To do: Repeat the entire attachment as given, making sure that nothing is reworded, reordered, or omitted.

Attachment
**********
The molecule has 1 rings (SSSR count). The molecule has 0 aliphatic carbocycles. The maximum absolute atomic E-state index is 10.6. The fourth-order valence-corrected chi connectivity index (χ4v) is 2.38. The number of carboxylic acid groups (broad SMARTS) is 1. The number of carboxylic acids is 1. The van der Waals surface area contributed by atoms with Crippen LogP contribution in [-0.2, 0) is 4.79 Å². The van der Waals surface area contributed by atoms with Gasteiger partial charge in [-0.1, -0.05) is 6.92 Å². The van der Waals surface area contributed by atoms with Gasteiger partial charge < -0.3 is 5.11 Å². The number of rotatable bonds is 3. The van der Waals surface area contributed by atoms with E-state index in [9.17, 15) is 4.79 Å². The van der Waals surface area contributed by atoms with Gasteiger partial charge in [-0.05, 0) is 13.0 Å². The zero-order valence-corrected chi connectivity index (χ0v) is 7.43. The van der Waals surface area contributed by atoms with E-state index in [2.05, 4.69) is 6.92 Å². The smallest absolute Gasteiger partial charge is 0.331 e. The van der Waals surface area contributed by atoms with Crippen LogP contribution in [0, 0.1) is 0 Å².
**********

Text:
The molecule has 1 rings (SSSR count). The molecule has 0 aliphatic carbocycles. The maximum absolute atomic E-state index is 10.6. The fourth-order valence-corrected chi connectivity index (χ4v) is 2.38. The number of carboxylic acid groups (broad SMARTS) is 1. The number of carboxylic acids is 1. The van der Waals surface area contributed by atoms with Crippen LogP contribution in [-0.2, 0) is 4.79 Å². The van der Waals surface area contributed by atoms with Gasteiger partial charge in [-0.1, -0.05) is 6.92 Å². The van der Waals surface area contributed by atoms with Gasteiger partial charge < -0.3 is 5.11 Å². The number of rotatable bonds is 3. The van der Waals surface area contributed by atoms with E-state index in [9.17, 15) is 4.79 Å². The van der Waals surface area contributed by atoms with Gasteiger partial charge in [-0.05, 0) is 13.0 Å². The zero-order valence-corrected chi connectivity index (χ0v) is 7.43. The van der Waals surface area contributed by atoms with E-state index in [2.05, 4.69) is 6.92 Å². The smallest absolute Gasteiger partial charge is 0.331 e. The van der Waals surface area contributed by atoms with Crippen LogP contribution in [0, 0.1) is 0 Å².